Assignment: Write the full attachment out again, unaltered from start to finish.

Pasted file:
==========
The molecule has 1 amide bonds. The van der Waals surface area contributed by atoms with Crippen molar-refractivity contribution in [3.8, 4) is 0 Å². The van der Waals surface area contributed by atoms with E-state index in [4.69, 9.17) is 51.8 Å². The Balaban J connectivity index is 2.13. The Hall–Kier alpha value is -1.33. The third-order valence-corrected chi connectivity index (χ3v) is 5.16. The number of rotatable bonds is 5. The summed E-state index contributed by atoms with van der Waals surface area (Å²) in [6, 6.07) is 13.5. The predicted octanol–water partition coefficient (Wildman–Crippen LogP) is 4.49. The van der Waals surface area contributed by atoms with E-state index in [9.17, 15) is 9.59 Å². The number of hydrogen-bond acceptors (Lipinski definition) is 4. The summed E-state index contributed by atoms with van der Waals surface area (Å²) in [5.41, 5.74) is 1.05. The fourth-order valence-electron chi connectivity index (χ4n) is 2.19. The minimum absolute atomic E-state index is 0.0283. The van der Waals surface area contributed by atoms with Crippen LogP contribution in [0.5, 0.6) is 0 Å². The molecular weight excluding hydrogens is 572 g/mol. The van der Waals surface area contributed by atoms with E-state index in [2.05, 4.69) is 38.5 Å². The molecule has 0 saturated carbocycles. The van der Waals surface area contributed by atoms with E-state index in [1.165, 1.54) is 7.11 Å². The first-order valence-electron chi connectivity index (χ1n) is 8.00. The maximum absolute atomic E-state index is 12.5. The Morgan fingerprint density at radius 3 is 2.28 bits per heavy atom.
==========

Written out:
The molecule has 1 amide bonds. The van der Waals surface area contributed by atoms with Crippen molar-refractivity contribution in [3.8, 4) is 0 Å². The van der Waals surface area contributed by atoms with E-state index in [4.69, 9.17) is 51.8 Å². The Balaban J connectivity index is 2.13. The Hall–Kier alpha value is -1.33. The third-order valence-corrected chi connectivity index (χ3v) is 5.16. The number of rotatable bonds is 5. The summed E-state index contributed by atoms with van der Waals surface area (Å²) in [6, 6.07) is 13.5. The predicted octanol–water partition coefficient (Wildman–Crippen LogP) is 4.49. The van der Waals surface area contributed by atoms with E-state index in [9.17, 15) is 9.59 Å². The number of hydrogen-bond acceptors (Lipinski definition) is 4. The summed E-state index contributed by atoms with van der Waals surface area (Å²) in [5.41, 5.74) is 1.05. The fourth-order valence-electron chi connectivity index (χ4n) is 2.19. The minimum absolute atomic E-state index is 0.0283. The van der Waals surface area contributed by atoms with Crippen LogP contribution in [0.5, 0.6) is 0 Å². The molecular weight excluding hydrogens is 572 g/mol. The van der Waals surface area contributed by atoms with E-state index in [2.05, 4.69) is 38.5 Å². The molecule has 0 saturated carbocycles. The van der Waals surface area contributed by atoms with E-state index in [1.165, 1.54) is 7.11 Å². The first-order valence-electron chi connectivity index (χ1n) is 8.00. The maximum absolute atomic E-state index is 12.5. The Morgan fingerprint density at radius 3 is 2.28 bits per heavy atom.